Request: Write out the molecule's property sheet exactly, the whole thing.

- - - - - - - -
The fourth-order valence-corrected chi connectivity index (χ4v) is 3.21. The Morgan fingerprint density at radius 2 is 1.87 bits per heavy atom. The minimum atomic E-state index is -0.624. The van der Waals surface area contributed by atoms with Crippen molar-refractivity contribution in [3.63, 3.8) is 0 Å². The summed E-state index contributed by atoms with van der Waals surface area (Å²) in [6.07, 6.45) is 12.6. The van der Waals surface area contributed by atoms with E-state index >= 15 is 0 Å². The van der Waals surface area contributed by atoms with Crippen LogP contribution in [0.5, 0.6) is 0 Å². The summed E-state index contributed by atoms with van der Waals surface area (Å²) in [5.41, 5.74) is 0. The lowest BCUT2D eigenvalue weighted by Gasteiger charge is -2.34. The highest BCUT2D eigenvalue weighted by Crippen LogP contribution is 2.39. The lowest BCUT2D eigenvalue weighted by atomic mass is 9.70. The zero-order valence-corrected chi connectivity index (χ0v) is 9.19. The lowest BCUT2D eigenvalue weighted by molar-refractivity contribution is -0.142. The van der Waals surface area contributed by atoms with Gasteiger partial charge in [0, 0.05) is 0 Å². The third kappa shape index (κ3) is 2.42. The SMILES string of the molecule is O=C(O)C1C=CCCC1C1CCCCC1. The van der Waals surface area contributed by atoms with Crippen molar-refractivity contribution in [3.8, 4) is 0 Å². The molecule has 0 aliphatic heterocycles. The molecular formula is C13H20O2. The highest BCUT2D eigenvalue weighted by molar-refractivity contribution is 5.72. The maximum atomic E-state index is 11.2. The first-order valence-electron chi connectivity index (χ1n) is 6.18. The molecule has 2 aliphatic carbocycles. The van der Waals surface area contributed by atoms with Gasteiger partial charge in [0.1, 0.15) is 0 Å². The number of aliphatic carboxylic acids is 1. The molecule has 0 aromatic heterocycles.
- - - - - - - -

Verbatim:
The fourth-order valence-corrected chi connectivity index (χ4v) is 3.21. The Morgan fingerprint density at radius 2 is 1.87 bits per heavy atom. The minimum atomic E-state index is -0.624. The van der Waals surface area contributed by atoms with Crippen molar-refractivity contribution in [3.63, 3.8) is 0 Å². The summed E-state index contributed by atoms with van der Waals surface area (Å²) in [6.07, 6.45) is 12.6. The van der Waals surface area contributed by atoms with E-state index >= 15 is 0 Å². The van der Waals surface area contributed by atoms with Crippen LogP contribution in [0.5, 0.6) is 0 Å². The summed E-state index contributed by atoms with van der Waals surface area (Å²) in [5.41, 5.74) is 0. The lowest BCUT2D eigenvalue weighted by Gasteiger charge is -2.34. The highest BCUT2D eigenvalue weighted by Crippen LogP contribution is 2.39. The lowest BCUT2D eigenvalue weighted by atomic mass is 9.70. The zero-order valence-corrected chi connectivity index (χ0v) is 9.19. The lowest BCUT2D eigenvalue weighted by molar-refractivity contribution is -0.142. The van der Waals surface area contributed by atoms with Gasteiger partial charge in [0, 0.05) is 0 Å². The third kappa shape index (κ3) is 2.42. The SMILES string of the molecule is O=C(O)C1C=CCCC1C1CCCCC1. The van der Waals surface area contributed by atoms with Crippen molar-refractivity contribution in [3.8, 4) is 0 Å². The molecule has 0 aliphatic heterocycles. The molecular formula is C13H20O2. The highest BCUT2D eigenvalue weighted by molar-refractivity contribution is 5.72. The maximum atomic E-state index is 11.2. The first-order valence-electron chi connectivity index (χ1n) is 6.18. The molecule has 2 aliphatic carbocycles. The van der Waals surface area contributed by atoms with Gasteiger partial charge in [0.1, 0.15) is 0 Å². The number of aliphatic carboxylic acids is 1. The molecule has 0 aromatic heterocycles.